After South Korea, France is the country with the largest number of citizens coming here on the special visas. The country joined the scheme last year, and 99 of its nationals were granted visas. In the first quarter of this year, 73 visas had already been issued. Two-hundred French nationals annually can take advantage of the scheme.
Teacher Clotilde Renaudin was already in Hong Kong, visiting a friend, when she heard about the scheme. "I found out about it quite randomly," the 27-year-old says. "I knew Australia and New Zealand had working holiday schemes, but not Hong Kong."
Renaudin, who teaches French at the Alliance Française, says she would like to be sponsored so she can stay in the city after her visa expires. If that's not possible, she will go somewhere else.
Renaudin says Hong Kong has been much better than she'd imagined. "I expected the tall buildings but not how good the life could be; the party scene, music, you can go to the islands. I thought I would be working all the time and have no life, but the life is good."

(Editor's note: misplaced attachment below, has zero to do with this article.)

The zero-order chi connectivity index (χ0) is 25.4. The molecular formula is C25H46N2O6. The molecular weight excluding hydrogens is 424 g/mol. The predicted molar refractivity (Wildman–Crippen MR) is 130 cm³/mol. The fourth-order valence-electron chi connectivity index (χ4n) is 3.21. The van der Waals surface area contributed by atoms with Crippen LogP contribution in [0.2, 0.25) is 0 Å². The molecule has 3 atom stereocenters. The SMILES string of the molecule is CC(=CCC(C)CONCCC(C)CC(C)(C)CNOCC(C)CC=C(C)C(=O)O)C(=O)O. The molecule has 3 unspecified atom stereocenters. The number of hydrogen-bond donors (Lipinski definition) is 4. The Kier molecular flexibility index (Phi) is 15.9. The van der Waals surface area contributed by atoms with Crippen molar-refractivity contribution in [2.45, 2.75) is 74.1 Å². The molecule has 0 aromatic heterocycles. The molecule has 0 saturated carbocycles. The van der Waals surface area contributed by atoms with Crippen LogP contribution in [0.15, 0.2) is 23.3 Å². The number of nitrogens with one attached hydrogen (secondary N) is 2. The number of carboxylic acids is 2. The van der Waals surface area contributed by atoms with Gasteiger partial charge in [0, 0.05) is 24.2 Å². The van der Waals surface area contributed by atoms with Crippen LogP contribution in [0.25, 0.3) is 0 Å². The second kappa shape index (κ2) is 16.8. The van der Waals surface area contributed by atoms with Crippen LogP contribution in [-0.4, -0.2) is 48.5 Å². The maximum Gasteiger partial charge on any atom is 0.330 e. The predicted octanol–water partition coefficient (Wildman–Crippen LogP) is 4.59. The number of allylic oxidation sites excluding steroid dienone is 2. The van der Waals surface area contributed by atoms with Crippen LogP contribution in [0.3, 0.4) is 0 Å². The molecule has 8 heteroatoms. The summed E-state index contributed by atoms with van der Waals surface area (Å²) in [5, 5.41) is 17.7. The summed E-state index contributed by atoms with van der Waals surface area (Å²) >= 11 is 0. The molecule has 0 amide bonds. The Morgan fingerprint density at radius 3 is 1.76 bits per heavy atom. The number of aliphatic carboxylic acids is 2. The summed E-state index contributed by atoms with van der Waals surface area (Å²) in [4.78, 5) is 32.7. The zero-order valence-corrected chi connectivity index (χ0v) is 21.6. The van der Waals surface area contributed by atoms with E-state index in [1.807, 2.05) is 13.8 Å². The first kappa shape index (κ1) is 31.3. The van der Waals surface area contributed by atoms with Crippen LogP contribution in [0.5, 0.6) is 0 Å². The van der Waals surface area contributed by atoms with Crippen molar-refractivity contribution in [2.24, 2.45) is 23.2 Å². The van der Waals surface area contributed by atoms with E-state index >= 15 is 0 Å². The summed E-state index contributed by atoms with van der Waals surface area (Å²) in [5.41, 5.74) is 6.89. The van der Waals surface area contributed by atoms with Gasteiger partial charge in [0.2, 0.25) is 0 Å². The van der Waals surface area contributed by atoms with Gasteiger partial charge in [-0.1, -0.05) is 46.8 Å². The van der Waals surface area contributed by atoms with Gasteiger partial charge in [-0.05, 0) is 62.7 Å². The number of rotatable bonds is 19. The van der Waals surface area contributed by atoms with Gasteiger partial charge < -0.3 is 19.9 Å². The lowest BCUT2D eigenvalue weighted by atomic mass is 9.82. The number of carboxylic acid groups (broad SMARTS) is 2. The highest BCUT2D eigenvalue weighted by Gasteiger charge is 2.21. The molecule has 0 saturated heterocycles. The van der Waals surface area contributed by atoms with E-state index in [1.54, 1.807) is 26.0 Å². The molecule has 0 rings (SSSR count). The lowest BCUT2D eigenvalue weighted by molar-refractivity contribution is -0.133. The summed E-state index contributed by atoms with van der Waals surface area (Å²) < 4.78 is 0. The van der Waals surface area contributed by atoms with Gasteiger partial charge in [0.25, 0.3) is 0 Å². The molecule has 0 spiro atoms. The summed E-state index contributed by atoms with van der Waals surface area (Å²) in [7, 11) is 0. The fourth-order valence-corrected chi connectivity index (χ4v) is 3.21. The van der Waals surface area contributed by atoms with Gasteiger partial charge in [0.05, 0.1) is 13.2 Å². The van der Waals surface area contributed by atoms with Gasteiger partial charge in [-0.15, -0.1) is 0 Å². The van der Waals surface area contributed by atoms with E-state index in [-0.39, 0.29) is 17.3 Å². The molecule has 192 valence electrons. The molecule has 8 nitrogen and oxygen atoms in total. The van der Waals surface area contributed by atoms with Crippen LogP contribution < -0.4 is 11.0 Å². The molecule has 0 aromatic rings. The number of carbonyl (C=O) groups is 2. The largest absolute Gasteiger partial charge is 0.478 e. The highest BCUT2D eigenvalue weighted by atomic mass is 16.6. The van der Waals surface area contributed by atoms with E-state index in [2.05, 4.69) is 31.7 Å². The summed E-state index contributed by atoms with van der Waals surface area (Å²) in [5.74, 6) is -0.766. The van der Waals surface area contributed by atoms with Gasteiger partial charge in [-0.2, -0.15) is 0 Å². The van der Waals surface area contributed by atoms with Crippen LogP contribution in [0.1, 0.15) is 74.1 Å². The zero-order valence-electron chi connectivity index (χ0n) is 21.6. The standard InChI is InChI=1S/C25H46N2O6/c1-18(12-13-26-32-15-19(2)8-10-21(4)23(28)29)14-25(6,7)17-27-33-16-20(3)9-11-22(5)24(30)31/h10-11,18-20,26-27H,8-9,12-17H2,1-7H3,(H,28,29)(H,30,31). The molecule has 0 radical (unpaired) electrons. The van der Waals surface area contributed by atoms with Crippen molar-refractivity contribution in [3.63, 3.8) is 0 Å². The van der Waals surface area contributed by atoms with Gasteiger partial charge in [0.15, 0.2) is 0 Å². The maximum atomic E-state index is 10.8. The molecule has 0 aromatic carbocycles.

She doesn't miss home like she did when she lived in other countries because of the large French community here.
Britain became the latest country to sign an agreement with Hong Kong, in January, and in the first quarter 55 young Britons took up the opportunity to come here. A maximum of 1,000 visas a year can be granted to British nationals.
Briton Rachel Thorley has applied for a visa because she has a friend who relocated here in January. Having recently graduated from university, she hopes to arrive next month. She is excited and anxious in equal measure, having never left Britain before.
"I've heard that the rent is really expensive but I'll be OK because I have a friend to stay with," Thorley, 24, says.
However, she is concerned about finding work. She hopes to save enough to get to her next destination - Australia, which also has a bilateral visa agreement with Britain.
"My friend really loves Hong Kong, so I am hoping that we can earn some money but also have a good time when I am there," she says.